So all of my cuttings have moved out into the sunlight and are getting full water and fertilizer. I've noticed I was having a hard time watering since I was bottom watering in the propagation container before. Since I was top watering out on the shelf with the other plants, water wasn't sinking in. I had a pretty thick layer of algae on top impeding watering. I decided to go ahead and repot into Bonsai soil and new cups. I think this is a pretty even spread out base and amazing roots. Because the cutting was jamed to the bottom of the cup, all the roots that grew spread out radially.
 

Attachments

LCD35

Yamadori
Messages
91
Reaction score
68
Location
Mountain Home, Idaho
USDA Zone
6a
For a first season over winter, what is recommended? Unheated garage, or yolo it outside in a winter bed with mulch covering pots? Idaho snow and wind is a concern for all my plants. Mugos are staying outside, but JBP and red pines seedlings are ginning into a cold storage garage.
 

Attachments

AlainK

Masterpiece
Messages
3,684
Reaction score
5,998
Location
Orléans, France, Europe
USDA Zone
9A
Never been to Idaho, or the Americas, so no advice to give you, but kudos on you for the cuttings. 👍
 

leatherback

Masterpiece
Messages
4,003
Reaction score
6,301
Location
Northern Germany
USDA Zone
7
Well.. what would you do with crapapple bonsai? Do they live in yr climate? I find that they are very hardy. But then.. i only get a few degrees f minus in peak cold. That does not need protection other than wind and sun shelter.
 

LCD35

Yamadori
Messages
91
Reaction score
68
Location
Mountain Home, Idaho
USDA Zone
6a
Well.. what would you do with crapapple bonsai? Do they live in yr climate? I find that they are very hardy. But then.. i only get a few degrees f minus in peak cold. That does not need protection other than wind and sun shelter.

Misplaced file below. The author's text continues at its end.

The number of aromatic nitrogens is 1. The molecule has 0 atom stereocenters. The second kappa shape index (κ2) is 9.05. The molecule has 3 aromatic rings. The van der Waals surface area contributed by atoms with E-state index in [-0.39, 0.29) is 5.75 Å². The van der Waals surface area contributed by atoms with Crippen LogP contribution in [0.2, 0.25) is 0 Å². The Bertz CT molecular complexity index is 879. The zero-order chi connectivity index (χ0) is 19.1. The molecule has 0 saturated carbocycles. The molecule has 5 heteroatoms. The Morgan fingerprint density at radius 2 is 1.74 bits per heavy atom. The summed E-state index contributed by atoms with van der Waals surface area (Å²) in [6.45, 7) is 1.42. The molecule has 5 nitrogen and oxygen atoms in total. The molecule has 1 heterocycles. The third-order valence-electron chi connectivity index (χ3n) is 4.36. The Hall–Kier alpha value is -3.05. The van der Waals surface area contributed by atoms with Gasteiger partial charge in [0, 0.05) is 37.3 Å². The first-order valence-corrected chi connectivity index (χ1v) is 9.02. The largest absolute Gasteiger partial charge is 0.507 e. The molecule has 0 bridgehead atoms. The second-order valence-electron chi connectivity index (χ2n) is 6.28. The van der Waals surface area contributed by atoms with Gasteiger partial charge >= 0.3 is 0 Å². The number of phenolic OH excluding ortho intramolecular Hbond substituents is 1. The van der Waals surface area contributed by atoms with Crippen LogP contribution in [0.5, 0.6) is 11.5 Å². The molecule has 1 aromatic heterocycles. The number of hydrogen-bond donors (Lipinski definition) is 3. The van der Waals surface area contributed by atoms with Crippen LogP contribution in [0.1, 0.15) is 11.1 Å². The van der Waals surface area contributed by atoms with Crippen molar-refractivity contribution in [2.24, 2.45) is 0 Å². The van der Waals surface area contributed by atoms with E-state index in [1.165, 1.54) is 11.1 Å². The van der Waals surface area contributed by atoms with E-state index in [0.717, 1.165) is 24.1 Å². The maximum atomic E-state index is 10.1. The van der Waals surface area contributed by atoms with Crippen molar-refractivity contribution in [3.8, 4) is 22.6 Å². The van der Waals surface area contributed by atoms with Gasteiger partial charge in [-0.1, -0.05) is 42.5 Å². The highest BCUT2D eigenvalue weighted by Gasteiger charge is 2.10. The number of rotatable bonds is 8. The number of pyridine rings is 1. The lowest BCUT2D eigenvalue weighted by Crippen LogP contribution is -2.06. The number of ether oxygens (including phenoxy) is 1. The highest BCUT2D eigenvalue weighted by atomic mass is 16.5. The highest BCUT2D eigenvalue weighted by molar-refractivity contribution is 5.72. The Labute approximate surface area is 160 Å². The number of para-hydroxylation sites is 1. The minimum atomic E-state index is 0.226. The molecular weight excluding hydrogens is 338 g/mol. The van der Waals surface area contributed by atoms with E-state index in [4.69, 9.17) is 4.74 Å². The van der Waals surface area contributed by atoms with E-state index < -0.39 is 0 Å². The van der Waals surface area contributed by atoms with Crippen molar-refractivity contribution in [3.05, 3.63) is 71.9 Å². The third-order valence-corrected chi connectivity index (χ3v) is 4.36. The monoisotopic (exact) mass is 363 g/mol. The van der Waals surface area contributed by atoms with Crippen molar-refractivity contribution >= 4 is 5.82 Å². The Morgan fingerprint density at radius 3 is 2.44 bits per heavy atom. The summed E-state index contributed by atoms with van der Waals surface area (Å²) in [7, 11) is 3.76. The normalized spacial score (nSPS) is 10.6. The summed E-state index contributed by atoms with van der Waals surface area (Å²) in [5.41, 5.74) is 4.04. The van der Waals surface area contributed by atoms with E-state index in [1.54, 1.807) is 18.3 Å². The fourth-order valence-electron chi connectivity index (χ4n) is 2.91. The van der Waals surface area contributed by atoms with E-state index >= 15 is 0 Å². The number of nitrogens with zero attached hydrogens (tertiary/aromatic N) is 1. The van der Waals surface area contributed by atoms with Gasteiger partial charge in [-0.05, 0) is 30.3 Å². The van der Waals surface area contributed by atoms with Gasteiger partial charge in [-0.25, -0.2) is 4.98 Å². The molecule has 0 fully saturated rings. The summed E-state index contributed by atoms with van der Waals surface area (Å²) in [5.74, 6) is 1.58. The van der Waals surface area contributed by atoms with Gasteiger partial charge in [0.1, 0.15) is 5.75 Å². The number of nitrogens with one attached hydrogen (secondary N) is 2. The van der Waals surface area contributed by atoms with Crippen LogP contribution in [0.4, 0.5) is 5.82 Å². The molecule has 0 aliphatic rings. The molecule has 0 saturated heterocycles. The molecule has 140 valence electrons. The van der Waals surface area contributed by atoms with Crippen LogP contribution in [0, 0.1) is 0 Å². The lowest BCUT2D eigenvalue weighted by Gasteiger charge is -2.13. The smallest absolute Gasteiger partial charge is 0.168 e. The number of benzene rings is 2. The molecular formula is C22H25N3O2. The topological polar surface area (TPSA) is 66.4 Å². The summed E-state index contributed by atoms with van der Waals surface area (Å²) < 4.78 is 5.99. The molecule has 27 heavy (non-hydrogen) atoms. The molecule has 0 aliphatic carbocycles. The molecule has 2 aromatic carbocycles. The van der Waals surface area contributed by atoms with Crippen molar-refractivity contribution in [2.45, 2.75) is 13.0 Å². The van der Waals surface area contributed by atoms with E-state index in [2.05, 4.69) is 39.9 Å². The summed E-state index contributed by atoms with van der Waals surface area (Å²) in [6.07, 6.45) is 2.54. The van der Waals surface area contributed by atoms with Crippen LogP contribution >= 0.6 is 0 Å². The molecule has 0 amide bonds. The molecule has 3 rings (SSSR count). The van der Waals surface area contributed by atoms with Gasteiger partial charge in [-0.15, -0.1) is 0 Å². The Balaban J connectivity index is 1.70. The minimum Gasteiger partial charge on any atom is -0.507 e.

They are cuttings from trees in my neighborhood. I imagine with a bonsai, or at least something a bit more established, winter bed outside. But where I live, the trees were planted full grown and have in ground drip irrigation. In other words, not naturally occurring. They seem to be thriving, with this extra care.
 

leatherback

Masterpiece
Messages
4,003
Reaction score
6,301
Location
Northern Germany
USDA Zone
7
Then just keep them outside, not exposed direct wind on the ground. Assuming your winters are not too brutal it should be fine..?
 

LCD35

Yamadori
Messages
91
Reaction score
68
Location
Mountain Home, Idaho
USDA Zone
6a
Well, ground squirrels, aka whistle pigs, native to Idaho continue to be the bane of my existence. I live on a military base, so my preferred eradication method of .22lr is a no go. I had a tangle with them last spring. Orkin was called and seemingly controlled them. Apparently they broke ground on a new city adjacent to a local grocery wholesaler: my winter bed. Crabapples seemed to be the special of the day, most everything else was left alone (jbp, juniper, willow, Amur). The funny part was seeing wires twisting through the air where I'd attempted training some of the vigorous growers.

I pulled them out of the flower bed, pruned back to below the chewed trunks, and relocated to the garage. Luckily it seems I have at least two to three inches of each trunk, so I should see so budding down low, you know, since the squirrels offered me advice on building taper.

A couple of interesting things. My bed down plan worked, buried in the flower bed and mulched. Roots were moist, no fungus or rot. Surprising was the amount of roots that'd grown when I was digging down to expose trunk. There surely weren't that many in October, so seeing this activity even in winter after reading about it was interesting. I even had roots escaping the bottom of the pot. Finally, it was warm enough in December, after temps in zeros in October, that forsythia cuttings budded and popped leaves. These were promptly killed.
 

Attachments

LCD35

Yamadori
Messages
91
Reaction score
68
Location
Mountain Home, Idaho
USDA Zone
6a
A wire cage to house your crab apples may be one solution to the whistle-pigs. I do that with certain trees and tender orchids that my local squirrels find irresistable. Looks ugly, but works.
It won't be an issue when winter is over, as they will be on the bench. I thought about doing that, but they burrowed through the mulch quite a bit, so I'm not sure how effective it would be. I'd rather shoot the damn things but cannot.
 

LCD35

Yamadori
Messages
91
Reaction score
68
Location
Mountain Home, Idaho
USDA Zone
6a
Well, the squirrel pruning was in interesting technique. I don't think I'll pursue it in the future as the timing was off. But at least the nubs they left were strong.
 

Attachments

Similar threads


Top Bottom